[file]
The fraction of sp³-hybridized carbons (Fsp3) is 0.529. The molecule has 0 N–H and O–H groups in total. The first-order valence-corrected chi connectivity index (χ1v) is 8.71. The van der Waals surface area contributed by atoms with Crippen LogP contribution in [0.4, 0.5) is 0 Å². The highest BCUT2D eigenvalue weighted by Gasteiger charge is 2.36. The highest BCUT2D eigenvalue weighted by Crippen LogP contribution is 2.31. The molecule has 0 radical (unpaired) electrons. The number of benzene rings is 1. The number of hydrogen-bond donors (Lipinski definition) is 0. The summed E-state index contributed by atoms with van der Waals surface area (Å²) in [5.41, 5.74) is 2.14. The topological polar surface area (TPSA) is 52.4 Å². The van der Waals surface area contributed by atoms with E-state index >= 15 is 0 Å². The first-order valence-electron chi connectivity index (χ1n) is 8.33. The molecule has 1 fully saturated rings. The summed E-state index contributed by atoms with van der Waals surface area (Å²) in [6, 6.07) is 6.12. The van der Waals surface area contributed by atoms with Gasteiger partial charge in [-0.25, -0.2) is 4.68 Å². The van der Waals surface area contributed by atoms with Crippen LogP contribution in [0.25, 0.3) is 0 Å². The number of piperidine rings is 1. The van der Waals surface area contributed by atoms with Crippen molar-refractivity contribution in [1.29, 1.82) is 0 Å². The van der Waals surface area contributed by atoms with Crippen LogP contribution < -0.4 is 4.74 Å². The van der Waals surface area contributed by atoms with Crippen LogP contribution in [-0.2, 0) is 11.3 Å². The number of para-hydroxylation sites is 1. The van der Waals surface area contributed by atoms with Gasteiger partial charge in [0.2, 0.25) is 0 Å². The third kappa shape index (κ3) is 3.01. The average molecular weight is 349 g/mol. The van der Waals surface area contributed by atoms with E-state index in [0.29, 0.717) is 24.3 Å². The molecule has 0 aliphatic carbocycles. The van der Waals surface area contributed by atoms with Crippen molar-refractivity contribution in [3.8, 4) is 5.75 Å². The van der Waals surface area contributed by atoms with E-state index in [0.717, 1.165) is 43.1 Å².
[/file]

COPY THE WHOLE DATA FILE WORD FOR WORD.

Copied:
The fraction of sp³-hybridized carbons (Fsp3) is 0.529. The molecule has 0 N–H and O–H groups in total. The first-order valence-corrected chi connectivity index (χ1v) is 8.71. The van der Waals surface area contributed by atoms with Crippen LogP contribution in [0.4, 0.5) is 0 Å². The highest BCUT2D eigenvalue weighted by Gasteiger charge is 2.36. The highest BCUT2D eigenvalue weighted by Crippen LogP contribution is 2.31. The molecule has 0 radical (unpaired) electrons. The number of benzene rings is 1. The number of hydrogen-bond donors (Lipinski definition) is 0. The summed E-state index contributed by atoms with van der Waals surface area (Å²) in [5.41, 5.74) is 2.14. The topological polar surface area (TPSA) is 52.4 Å². The van der Waals surface area contributed by atoms with E-state index >= 15 is 0 Å². The first-order valence-electron chi connectivity index (χ1n) is 8.33. The molecule has 1 fully saturated rings. The summed E-state index contributed by atoms with van der Waals surface area (Å²) in [6, 6.07) is 6.12. The van der Waals surface area contributed by atoms with Gasteiger partial charge in [-0.25, -0.2) is 4.68 Å². The van der Waals surface area contributed by atoms with Crippen LogP contribution in [0.25, 0.3) is 0 Å². The number of piperidine rings is 1. The van der Waals surface area contributed by atoms with Crippen molar-refractivity contribution in [1.29, 1.82) is 0 Å². The van der Waals surface area contributed by atoms with Crippen LogP contribution < -0.4 is 4.74 Å². The van der Waals surface area contributed by atoms with Crippen LogP contribution in [-0.2, 0) is 11.3 Å². The number of para-hydroxylation sites is 1. The van der Waals surface area contributed by atoms with Gasteiger partial charge in [0.2, 0.25) is 0 Å². The third kappa shape index (κ3) is 3.01. The average molecular weight is 349 g/mol. The van der Waals surface area contributed by atoms with E-state index in [0.29, 0.717) is 24.3 Å². The molecule has 0 aliphatic carbocycles. The van der Waals surface area contributed by atoms with Crippen molar-refractivity contribution in [3.8, 4) is 5.75 Å². The van der Waals surface area contributed by atoms with E-state index in [0.717, 1.165) is 43.1 Å².